Economist: Identifying a billion Indians
Reliable identity numbers could create many opportunities for business.
IN A small village north-west of Bangalore, peasants queue for identities. Each man fills in a form with his name and rough date of birth, or gets someone who can read to do it for him. He places his fingertips on one scanner and stares at another. A photograph of his face is snapped. These images are uploaded to a computer. Within a few weeks he will have an identity number.
The Indian government is trying to give all 1.2 billion Indians something like an American Social Security number, but more secure. Because each “universal identity number” (UID) will be tied to biometric markers, it will prove beyond reasonable doubt that anyone who has one is who he says he is. In a country where hundreds of millions of people lack documents, addresses or even surnames, this will be rather useful. It should also boost a wide range of businesses.
So far the process has gone smoothly. More than 1m people have been enrolled since October, and the pace is accelerating. It needs to: 1m is less than 0.1% of the population. The scheme presents difficulties both for the people in charge, many of whom were recruited from software firms, and for the private contractors who are doing much of the work. How do you ensure that the data are accurate? How do you build a robust database containing biometric information about more people than any other? How do you deal with peasants whose fingerprints are unreadable after years of manual work? (Adding moisture to their fingertips helps.)
When an individual is enrolled, his biometric data must be compared with everyone else’s to ensure there is no duplication. Sometimes the workers who show people how to place their fingers on the scanner accidentally scan their own fingerprints. As enrolments hit a peak of about 1m a day, the system will need to carry out a staggering 14 billion matches per second.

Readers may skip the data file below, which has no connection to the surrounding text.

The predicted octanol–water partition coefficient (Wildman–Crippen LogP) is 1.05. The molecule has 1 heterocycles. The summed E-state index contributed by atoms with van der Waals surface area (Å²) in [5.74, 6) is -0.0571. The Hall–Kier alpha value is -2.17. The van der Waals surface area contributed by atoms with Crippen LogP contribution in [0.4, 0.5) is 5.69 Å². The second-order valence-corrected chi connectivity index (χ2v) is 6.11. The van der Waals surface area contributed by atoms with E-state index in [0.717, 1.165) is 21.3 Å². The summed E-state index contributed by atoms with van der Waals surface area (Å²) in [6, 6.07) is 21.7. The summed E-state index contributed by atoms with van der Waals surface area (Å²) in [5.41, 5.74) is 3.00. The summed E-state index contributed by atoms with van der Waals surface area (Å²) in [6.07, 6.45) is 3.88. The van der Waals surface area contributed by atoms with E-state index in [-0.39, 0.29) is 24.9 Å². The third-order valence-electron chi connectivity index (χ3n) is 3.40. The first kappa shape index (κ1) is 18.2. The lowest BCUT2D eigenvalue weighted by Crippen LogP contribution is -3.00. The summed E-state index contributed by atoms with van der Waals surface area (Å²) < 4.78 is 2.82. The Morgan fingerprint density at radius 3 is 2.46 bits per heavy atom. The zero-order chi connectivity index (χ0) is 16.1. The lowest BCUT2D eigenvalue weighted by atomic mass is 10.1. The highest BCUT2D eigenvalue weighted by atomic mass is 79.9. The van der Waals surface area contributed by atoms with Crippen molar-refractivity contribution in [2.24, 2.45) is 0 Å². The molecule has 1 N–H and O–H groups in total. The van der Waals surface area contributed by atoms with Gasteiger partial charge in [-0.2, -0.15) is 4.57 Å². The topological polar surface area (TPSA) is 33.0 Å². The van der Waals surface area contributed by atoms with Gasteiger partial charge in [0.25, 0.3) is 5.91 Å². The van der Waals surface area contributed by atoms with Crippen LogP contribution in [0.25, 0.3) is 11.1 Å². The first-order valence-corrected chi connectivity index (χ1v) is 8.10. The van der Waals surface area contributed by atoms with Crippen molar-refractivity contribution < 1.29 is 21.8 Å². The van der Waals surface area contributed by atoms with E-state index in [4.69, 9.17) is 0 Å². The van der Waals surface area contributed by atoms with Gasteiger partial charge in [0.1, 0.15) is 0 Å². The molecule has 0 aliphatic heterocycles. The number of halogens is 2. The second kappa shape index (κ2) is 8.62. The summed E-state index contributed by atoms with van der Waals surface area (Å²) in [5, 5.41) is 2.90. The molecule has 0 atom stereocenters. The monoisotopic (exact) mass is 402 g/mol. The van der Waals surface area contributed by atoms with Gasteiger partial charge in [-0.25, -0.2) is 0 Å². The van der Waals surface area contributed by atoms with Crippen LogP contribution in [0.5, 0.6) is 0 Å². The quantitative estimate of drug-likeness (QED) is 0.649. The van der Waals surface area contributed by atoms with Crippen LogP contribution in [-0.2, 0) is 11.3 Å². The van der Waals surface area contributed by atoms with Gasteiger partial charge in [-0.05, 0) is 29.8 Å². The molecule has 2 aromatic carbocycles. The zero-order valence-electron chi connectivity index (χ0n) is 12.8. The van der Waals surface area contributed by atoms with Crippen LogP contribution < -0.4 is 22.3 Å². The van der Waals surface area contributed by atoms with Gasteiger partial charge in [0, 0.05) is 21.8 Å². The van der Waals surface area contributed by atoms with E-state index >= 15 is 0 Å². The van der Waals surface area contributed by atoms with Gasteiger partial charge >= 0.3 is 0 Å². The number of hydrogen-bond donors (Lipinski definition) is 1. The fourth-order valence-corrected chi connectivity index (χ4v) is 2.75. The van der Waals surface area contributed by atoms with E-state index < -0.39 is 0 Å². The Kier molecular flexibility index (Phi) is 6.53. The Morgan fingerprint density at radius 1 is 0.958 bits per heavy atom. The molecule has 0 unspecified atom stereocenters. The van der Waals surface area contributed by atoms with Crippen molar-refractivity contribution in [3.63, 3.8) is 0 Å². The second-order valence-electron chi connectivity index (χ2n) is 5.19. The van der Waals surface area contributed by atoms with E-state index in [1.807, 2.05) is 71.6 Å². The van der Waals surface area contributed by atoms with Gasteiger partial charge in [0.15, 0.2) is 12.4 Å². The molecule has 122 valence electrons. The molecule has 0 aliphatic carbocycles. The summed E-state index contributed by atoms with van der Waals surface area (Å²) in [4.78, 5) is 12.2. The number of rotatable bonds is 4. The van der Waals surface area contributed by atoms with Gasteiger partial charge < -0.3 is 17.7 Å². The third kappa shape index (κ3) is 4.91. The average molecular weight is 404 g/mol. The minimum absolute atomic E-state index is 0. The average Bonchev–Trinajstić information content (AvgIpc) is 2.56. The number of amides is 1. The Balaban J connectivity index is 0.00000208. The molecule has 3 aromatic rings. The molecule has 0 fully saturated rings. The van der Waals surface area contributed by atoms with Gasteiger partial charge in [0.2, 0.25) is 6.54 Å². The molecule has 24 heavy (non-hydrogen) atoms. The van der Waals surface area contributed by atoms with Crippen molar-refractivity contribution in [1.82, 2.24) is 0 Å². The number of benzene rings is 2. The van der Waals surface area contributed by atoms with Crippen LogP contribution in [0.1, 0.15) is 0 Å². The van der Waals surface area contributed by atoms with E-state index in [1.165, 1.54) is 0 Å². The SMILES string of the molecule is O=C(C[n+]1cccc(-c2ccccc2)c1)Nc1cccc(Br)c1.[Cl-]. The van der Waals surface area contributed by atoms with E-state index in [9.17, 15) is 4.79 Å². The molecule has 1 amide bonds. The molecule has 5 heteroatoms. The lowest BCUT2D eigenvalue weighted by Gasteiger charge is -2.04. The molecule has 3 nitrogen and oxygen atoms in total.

This mighty task has been awarded to private contractors in an unusual way. There are three vendors: Accenture and L-1 Identity Solutions of America, plus Morpho of France. The firm that does the fastest, most accurate job gets 50% of the work; the others get 30% or 20%. This allocation is frequently reassessed, so if the second-best firm starts doing better, it picks up some work from the leading firm. This keeps everyone sharp.
One database, many possibilities
The government’s aim is to improve services and reduce corruption. A shocking two-thirds of the subsidised grain that the government allocates to the poor is either stolen or adulterated. When middlemen say they have delivered so many bags of rice to so many thousands of peasants, there is no way to tell if they are lying. But if each peasant has to scan her irises every time she picks up her ration, it will be harder to scam the system. Similar controls could be used to curb voter fraud.
A reliable way of identifying people would also smooth financial transactions. ...